Professors at Harvard Business School and at Stanford Graduate School of Business published a paper recently that provides a strategy for commercial software vendors attempting to stem competition from open source companies. Apparently some open source enthusiast bloggers are taking exception to the report and alleging that it was sponsored by the likes of Microsoft or Oracle. Writing at SeekingAlpha, Dennis Byron, who also blogs here at IT Business Edge, said:
The open source blogosphere is up in arms again with its typical "don't-let-the-facts-get-in-the-way" postings against Microsoft. This time Microsoft's co-conspirators are the Stanford and Harvard business schools because two of their professors did a "study (of) how a commercial firm competes with a free open source product."
Not all open source bloggers go to such extremes. In fact, the only post about the research that I saw before reading Dennis' piece was one by Randy George for InformationWeek. And though the headline was arguably sensational with its talk of "destroying" open source, what headline isn't, within reason? A headline's job is to draw people in. That's another blog post though, and not the point I want to make today.
George didn't suggest that Microsoft or other commercial vendors had sponsored the study and then go on to bash Microsoft and the others on the "bad guy list." He said that the paper outlined a good strategy for keeping up with competitors, period, and that successful commercial open source vendors are using it effectively -- even better than most non-open source vendors.https://o1.qnsr.com/log/p.gif?;n=203;c=204663295;s=11915;x=7936;f=201904081034270;u=j;z=TIMESTAMP;a=20410779;e=i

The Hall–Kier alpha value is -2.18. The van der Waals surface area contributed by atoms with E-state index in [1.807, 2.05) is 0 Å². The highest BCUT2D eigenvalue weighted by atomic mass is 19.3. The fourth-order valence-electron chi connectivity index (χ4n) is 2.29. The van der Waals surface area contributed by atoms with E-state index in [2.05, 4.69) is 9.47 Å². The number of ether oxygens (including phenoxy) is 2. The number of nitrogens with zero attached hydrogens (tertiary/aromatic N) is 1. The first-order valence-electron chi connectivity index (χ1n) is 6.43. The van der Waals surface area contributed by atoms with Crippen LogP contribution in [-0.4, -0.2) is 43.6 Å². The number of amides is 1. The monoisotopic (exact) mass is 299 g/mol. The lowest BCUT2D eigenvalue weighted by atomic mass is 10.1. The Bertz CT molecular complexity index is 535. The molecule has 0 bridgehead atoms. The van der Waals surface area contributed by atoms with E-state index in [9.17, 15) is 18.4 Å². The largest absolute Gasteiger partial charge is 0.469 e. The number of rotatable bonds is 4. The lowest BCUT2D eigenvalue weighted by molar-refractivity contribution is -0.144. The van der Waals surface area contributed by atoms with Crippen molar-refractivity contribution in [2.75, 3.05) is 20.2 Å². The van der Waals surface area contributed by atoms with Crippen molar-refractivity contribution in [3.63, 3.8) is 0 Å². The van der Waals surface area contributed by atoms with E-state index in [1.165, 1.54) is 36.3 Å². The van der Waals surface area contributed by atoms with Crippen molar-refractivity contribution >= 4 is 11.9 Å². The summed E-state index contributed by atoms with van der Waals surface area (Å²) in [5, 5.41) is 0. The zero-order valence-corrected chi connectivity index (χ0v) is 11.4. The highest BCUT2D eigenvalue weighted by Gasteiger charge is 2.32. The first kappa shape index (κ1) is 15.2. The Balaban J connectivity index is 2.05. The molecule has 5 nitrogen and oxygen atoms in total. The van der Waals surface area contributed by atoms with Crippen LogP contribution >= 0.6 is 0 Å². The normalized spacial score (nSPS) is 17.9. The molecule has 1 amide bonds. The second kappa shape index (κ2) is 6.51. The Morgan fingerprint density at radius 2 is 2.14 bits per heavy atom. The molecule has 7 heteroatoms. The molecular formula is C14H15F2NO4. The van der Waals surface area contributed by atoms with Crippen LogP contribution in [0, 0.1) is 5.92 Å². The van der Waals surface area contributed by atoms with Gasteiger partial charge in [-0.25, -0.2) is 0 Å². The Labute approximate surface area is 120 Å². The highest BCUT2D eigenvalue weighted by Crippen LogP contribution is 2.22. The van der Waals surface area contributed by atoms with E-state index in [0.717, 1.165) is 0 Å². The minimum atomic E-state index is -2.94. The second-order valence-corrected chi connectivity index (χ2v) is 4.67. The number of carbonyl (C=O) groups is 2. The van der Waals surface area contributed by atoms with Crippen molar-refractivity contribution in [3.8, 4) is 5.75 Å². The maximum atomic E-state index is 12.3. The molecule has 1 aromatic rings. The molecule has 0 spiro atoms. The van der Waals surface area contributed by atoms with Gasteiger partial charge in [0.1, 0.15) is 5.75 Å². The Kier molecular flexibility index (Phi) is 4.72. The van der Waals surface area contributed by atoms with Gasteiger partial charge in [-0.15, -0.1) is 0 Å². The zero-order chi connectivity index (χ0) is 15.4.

He says, in part:
Commercialized open source shops get it. They realize their value isn't necessarily in matching the market leader feature for feature. What's really important is cost, support, and the size of the community standing behind the product.
Zenoss, according to George, is a prime example of a company that has done just that and done it well. He says the open source-based network management system vendor isn't taking business away from the best known vendors in that segment because its software can do everything the other NMS software can do but because it costs less.
I think Microsoft itself is directly mentioned only once or twice in the entire post. And those brief mentions don't paint Microsoft in a negative light. Not everything about open source is automatically anti-Microsoft. Dennis makes valid points in his post, but I think he may be exacerbating the very problem he's so weary of here.